APOD: Sigma Octantis and Friends (2018 Jun 28)

Comments and questions about the APOD on the main view screen.
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APOD: Sigma Octantis and Friends (2018 Jun 28)

Post by APOD Robot » Thu Jun 28, 2018 4:09 am

Image Sigma Octantis and Friends

Explanation: South pole star Sigma Octantis (of the constellation Octans) is on the left of this starry expanse spanning over 40 degrees across far southern skies. You'll have to look hard to find it, though. The southern hemisphere's faint counterpart to the north star Polaris, Sigma Octantis is a little over one degree from the South Celestial Pole. Also known as Polaris Australis, Sigma Octantis is below 5th magnitude, some 25 times fainter than Polaris and not easy to see with the unaided eye. In fact, it may be the faintest star depicted on a national flag. The remarkable deep and wide-field view also covers faint, dusty galactic cirrus clouds, bounded at the right by the star clusters and nebulae along the southern reaches of plane of our Milky Way galaxy. Near the upper right corner is yellowish Gamma Crucis, the top of the Southern Cross. Easy to pick out above and right of center is the long Dark Doodad nebula in the southern constellation Musca, the Fly.

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heehaw

Re: APOD: Sigma Octantis and Friends (2018 Jun 28)

Post by heehaw » Thu Jun 28, 2018 11:06 am

And of course Polaris was not always the north pole star - some thousands of years ago it was Vega!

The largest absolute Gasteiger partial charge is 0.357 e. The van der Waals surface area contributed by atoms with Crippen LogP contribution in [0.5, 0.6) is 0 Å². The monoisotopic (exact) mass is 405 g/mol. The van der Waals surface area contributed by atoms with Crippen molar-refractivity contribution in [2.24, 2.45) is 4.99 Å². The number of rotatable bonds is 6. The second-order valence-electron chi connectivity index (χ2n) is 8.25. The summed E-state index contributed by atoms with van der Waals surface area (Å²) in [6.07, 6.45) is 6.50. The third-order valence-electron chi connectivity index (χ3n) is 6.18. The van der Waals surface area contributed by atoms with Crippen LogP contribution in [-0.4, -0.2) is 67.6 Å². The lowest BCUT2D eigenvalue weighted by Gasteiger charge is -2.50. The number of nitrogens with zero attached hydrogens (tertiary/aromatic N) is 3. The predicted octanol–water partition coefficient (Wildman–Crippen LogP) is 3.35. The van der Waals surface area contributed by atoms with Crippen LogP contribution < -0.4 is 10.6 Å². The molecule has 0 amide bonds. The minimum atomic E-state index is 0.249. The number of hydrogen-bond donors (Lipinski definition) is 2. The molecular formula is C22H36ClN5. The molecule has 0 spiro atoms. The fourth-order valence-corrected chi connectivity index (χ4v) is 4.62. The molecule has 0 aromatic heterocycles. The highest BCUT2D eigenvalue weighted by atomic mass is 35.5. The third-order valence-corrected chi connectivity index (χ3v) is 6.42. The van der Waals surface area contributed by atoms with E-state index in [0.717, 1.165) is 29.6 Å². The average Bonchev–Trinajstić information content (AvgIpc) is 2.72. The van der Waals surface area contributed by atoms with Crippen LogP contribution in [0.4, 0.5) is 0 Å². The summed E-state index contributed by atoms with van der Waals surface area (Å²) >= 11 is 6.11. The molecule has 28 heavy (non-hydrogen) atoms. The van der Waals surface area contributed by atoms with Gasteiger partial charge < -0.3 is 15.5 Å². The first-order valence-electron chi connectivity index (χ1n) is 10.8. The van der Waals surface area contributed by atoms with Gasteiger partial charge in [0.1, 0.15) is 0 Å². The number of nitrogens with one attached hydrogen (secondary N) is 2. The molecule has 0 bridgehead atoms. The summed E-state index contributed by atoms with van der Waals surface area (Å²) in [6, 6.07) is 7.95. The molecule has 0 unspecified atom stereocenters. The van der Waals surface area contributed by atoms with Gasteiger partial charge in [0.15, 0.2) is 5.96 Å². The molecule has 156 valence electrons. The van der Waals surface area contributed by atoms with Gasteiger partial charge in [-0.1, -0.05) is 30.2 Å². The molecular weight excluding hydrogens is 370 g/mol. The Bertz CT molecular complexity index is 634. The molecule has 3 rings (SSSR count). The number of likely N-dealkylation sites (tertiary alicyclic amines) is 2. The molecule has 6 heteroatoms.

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Re: APOD: Sigma Octantis and Friends (2018 Jun 28)

Post by starsurfer » Thu Jun 28, 2018 2:54 pm

Wasn't Canopus the south pole star once upon a time?

Also you can see the Chamaeleon I complex near the centre, Marco Lorenzi has an image here.

To the left of the Dark Doodad is the Chamaeleon II complex, which has actually been previously featured on APOD.

Also wasn't Thuban the north pole star a long time ago?

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Re: APOD: Sigma Octantis and Friends (2018 Jun 28)

Post by neufer » Thu Jun 28, 2018 4:49 pm

heehaw wrote:
Thu Jun 28, 2018 11:06 am
starsurfer wrote:
Thu Jun 28, 2018 2:54 pm

Wasn't Canopus the south pole star once upon a time?

Also wasn't Thuban the north pole star a long time ago?
And of course Polaris was not always the north pole star - some thousands of years ago it was Vega!
https://en.wikipedia.org/wiki/Pole_star wrote: <<Around 14,000 AD, when Vega is only 4° from the North Pole, Canopus will be only 8° from the South Pole and thus circumpolar on the latitude of Bali (8°S). Sirius will take its turn as the South Pole Star in the year 66,270 AD. In fact, Sirius will come to within 1.6 degree of the south celestial pole in 66,270 AD. Later, in the year 93,830 AD, Sirius will miss aligning with the south celestial pole by only 2.3 degree.

In 3000 BC, the faint star Thuban in the constellation Draco was the North Star. At magnitude 3.67 (fourth magnitude) it is only one-fifth as bright as Polaris, and today it is invisible in light-polluted urban skies. During the 1st millennium BC, Beta Ursae Minoris ("Kochab") was the bright star closest to the celestial pole, but it was never close enough to be taken as marking the pole, and the Greek navigator Pytheas in ca. 320 BC described the celestial pole as devoid of stars. In the Roman era, the celestial pole was about equally distant between Polaris and Kochab.

The precession of the equinoxes takes about 25,770 years to complete a cycle. Polaris' mean position (taking account of precession and proper motion) will reach a maximum declination of +89°32'23", which translates to 1657" (or 0.4603°) from the celestial north pole, in February 2102. Its maximum apparent declination (taking account of nutation and aberration) will be +89°32'50.62", which is 1629" (or 0.4526°) from the celestial north pole, on 24 March 2100.